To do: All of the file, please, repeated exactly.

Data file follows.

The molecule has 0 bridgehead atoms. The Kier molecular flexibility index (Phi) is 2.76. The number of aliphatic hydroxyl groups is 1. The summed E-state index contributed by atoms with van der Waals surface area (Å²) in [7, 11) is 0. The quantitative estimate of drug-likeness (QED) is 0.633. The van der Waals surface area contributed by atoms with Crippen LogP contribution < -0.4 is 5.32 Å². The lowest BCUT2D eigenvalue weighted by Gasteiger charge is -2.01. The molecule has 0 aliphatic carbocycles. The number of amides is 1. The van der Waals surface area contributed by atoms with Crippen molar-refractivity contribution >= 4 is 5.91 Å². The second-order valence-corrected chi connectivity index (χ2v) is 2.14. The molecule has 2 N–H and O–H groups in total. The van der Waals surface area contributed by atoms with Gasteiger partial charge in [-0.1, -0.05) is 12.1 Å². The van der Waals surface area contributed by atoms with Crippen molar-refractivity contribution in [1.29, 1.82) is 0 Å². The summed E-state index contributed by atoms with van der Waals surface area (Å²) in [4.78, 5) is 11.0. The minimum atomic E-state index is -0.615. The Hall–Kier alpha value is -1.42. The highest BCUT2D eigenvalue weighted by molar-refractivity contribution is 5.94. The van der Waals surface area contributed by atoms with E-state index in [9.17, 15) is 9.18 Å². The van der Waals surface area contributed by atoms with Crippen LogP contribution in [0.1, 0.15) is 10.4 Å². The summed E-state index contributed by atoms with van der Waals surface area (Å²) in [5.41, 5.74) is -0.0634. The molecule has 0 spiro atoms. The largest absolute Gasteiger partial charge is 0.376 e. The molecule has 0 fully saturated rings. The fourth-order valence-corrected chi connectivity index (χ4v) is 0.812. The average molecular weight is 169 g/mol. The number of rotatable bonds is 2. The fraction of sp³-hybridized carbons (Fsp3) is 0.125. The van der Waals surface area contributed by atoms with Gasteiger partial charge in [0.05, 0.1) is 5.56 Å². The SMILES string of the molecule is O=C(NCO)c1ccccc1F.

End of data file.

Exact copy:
The molecule has 0 bridgehead atoms. The Kier molecular flexibility index (Phi) is 2.76. The number of aliphatic hydroxyl groups is 1. The summed E-state index contributed by atoms with van der Waals surface area (Å²) in [7, 11) is 0. The quantitative estimate of drug-likeness (QED) is 0.633. The van der Waals surface area contributed by atoms with Crippen LogP contribution < -0.4 is 5.32 Å². The lowest BCUT2D eigenvalue weighted by Gasteiger charge is -2.01. The molecule has 0 aliphatic carbocycles. The number of amides is 1. The van der Waals surface area contributed by atoms with Crippen molar-refractivity contribution >= 4 is 5.91 Å². The second-order valence-corrected chi connectivity index (χ2v) is 2.14. The molecule has 2 N–H and O–H groups in total. The van der Waals surface area contributed by atoms with Gasteiger partial charge in [-0.1, -0.05) is 12.1 Å². The van der Waals surface area contributed by atoms with Crippen molar-refractivity contribution in [1.29, 1.82) is 0 Å². The summed E-state index contributed by atoms with van der Waals surface area (Å²) in [4.78, 5) is 11.0. The minimum atomic E-state index is -0.615. The Hall–Kier alpha value is -1.42. The highest BCUT2D eigenvalue weighted by molar-refractivity contribution is 5.94. The van der Waals surface area contributed by atoms with E-state index in [9.17, 15) is 9.18 Å². The van der Waals surface area contributed by atoms with Crippen LogP contribution in [0.1, 0.15) is 10.4 Å². The summed E-state index contributed by atoms with van der Waals surface area (Å²) in [5.41, 5.74) is -0.0634. The molecule has 0 spiro atoms. The largest absolute Gasteiger partial charge is 0.376 e. The molecule has 0 fully saturated rings. The fourth-order valence-corrected chi connectivity index (χ4v) is 0.812. The average molecular weight is 169 g/mol. The number of rotatable bonds is 2. The fraction of sp³-hybridized carbons (Fsp3) is 0.125. The van der Waals surface area contributed by atoms with Gasteiger partial charge in [0.05, 0.1) is 5.56 Å². The SMILES string of the molecule is O=C(NCO)c1ccccc1F.